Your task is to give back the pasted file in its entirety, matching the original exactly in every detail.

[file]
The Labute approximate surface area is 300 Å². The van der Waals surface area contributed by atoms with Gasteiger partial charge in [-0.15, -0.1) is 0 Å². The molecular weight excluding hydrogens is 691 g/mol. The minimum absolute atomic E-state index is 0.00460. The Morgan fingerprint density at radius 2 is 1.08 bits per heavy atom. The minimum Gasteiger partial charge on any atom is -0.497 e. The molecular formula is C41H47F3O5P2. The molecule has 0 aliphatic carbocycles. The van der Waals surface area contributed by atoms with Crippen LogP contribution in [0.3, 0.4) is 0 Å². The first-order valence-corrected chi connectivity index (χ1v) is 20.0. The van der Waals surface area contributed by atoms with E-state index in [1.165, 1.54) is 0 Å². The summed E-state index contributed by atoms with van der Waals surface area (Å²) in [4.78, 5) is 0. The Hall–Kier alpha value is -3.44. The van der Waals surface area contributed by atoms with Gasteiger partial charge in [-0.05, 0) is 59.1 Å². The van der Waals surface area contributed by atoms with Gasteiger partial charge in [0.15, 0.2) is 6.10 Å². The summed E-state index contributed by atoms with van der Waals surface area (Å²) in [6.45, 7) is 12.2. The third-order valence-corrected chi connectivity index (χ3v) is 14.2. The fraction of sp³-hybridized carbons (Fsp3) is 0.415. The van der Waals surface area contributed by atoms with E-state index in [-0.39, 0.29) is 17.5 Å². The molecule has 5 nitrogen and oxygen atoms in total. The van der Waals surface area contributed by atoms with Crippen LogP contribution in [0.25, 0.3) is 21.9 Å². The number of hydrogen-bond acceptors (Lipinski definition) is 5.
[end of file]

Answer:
The Labute approximate surface area is 300 Å². The van der Waals surface area contributed by atoms with Gasteiger partial charge in [-0.15, -0.1) is 0 Å². The molecular weight excluding hydrogens is 691 g/mol. The minimum absolute atomic E-state index is 0.00460. The Morgan fingerprint density at radius 2 is 1.08 bits per heavy atom. The minimum Gasteiger partial charge on any atom is -0.497 e. The molecular formula is C41H47F3O5P2. The molecule has 0 aliphatic carbocycles. The van der Waals surface area contributed by atoms with Crippen LogP contribution in [0.3, 0.4) is 0 Å². The first-order valence-corrected chi connectivity index (χ1v) is 20.0. The van der Waals surface area contributed by atoms with E-state index in [1.165, 1.54) is 0 Å². The summed E-state index contributed by atoms with van der Waals surface area (Å²) in [4.78, 5) is 0. The Hall–Kier alpha value is -3.44. The van der Waals surface area contributed by atoms with Gasteiger partial charge in [-0.05, 0) is 59.1 Å². The van der Waals surface area contributed by atoms with Gasteiger partial charge in [0.15, 0.2) is 6.10 Å². The summed E-state index contributed by atoms with van der Waals surface area (Å²) in [6.45, 7) is 12.2. The third-order valence-corrected chi connectivity index (χ3v) is 14.2. The fraction of sp³-hybridized carbons (Fsp3) is 0.415. The van der Waals surface area contributed by atoms with E-state index in [-0.39, 0.29) is 17.5 Å². The molecule has 5 nitrogen and oxygen atoms in total. The van der Waals surface area contributed by atoms with Crippen LogP contribution in [0.25, 0.3) is 21.9 Å². The number of hydrogen-bond acceptors (Lipinski definition) is 5.